You had thought the substance was gaseous, but it must be liquid, for the apothecary taps out a few drops into the bowl before corking it up again and secreting it away. Then, placing her hands on either side of the small metal bowl, she swirls it three times, clockwise, and thrice more in the other direction. There’s a faint crackling sound in your ears, like someone’s crinkling a piece of waxed paper.
The apothecary pulls out a round glass bottle and a narrow funnel. Slowly and with great care, she pours the ink into the bottle. The metal bowl had seemed full of the wonderful liquid, but to your surprise, the small bottle holds every last drop.
She holds the bottle up to the light with a sidelong glance in your direction, and you feel your breath catch. What is that color? It’s impossible to pin down: first dark and impenetrable, then shifting and shimmering to reveal little bursts of light. When you look at it one way it seems reddish, but you look again and it’s something else: green, or purple, or yellow.
The apothecary puts down the ink bottle and begins sifting through the strands of her hair, sorting the ends until she finds a section that has not yet been stained with color. She pinches the white hairs with her fingertips and dips them like a paintbrush into the bottle, where they are saturated with the wondrous color. From her pocket, she withdraws a well-thumbed little booklet of brown leather, which falls open to a blank page. She draws her hair across the top of the page in a shimmering, dancing line. It comes out in a bright, pulsing slash of vermilion like the velvet petals of a rose or the blood pounding in your veins. But even as you look, it changes to something deeper, richer. Dark shades appear, then sparkles of light. It fades to a pale mauve color, brightens to a spring green, and shifts again, finally settling on something that looks a little like molten gold.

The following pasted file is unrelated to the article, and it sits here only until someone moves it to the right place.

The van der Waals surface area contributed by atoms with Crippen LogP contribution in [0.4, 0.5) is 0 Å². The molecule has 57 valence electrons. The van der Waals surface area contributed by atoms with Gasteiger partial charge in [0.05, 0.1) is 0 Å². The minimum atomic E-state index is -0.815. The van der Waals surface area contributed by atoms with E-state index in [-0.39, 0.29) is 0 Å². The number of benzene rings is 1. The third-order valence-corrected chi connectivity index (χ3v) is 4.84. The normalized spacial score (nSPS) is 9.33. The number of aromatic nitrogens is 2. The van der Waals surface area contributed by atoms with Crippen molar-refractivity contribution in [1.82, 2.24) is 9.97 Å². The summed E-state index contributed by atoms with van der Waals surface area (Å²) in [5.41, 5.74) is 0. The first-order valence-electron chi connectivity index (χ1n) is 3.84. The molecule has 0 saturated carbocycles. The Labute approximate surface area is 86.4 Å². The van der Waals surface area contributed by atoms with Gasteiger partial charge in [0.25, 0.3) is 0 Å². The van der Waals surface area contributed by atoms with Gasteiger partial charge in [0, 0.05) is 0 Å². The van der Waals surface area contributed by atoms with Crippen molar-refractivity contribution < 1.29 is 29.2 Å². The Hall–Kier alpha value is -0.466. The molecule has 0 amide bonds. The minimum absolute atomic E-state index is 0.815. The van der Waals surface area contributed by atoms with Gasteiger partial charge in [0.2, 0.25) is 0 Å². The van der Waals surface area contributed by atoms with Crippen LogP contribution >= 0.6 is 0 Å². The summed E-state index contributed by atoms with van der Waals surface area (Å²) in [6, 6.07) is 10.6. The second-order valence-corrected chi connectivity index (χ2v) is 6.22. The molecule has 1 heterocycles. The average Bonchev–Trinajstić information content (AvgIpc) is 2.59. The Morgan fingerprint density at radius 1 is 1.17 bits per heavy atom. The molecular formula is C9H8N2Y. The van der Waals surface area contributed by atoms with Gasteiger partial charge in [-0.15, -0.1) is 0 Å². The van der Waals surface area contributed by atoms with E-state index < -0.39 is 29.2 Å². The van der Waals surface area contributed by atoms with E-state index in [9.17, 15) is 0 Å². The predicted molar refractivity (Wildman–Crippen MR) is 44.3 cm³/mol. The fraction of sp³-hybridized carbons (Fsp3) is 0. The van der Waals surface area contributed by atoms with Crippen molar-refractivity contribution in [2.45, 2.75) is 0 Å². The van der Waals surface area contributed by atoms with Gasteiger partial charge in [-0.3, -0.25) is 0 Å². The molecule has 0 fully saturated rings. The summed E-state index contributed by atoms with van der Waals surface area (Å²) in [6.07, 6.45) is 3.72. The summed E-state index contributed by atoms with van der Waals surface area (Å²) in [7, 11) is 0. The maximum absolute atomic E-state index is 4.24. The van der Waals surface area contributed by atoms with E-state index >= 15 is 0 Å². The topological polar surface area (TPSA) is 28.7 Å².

Mesmerized, you stare at the line of ink until the apothecary shoves the book toward you and drops a pen on top. “Sign,” she commands, and you dip the pen into the ink bottle with shaking fingers and sign your name.
Curious, you start to turn the page over, aching to see what other marvels the little book contains—but the apothecary’s ink-stained hand reenters your line of vision, closing the cover firmly. “Ah-ah,” she says. “No peeking. Don’t you want your ink?”
Yes—your fingers have been itching to close over that little bottle from the moment you saw it. You dig in your pockets for your coin purse, and scrabble around until you find her payment.
“Well, my dear,” she says, and holds out the little glass bottle, all stoppered up. “I hope you find the right words.”
Stammering out your thanks, you take the marvelous ink. It was worth the cost just to watch it being made. You hurry home in a fever, unconscious of the miserable mist or your loudly complaining stomach. Your desk is littered with papers: feeble, halting attempts at the letter you’ve been aching to send and attempting to compose day after day after day. You sweep them all together and shuffle them off to a corner before seizing a fresh sheet of paper. Above it, you place the bottle of ink. It seems to shine a golden light on the page.
You uncork the bottle and begin.
Read the other installments of the Making Magic series here: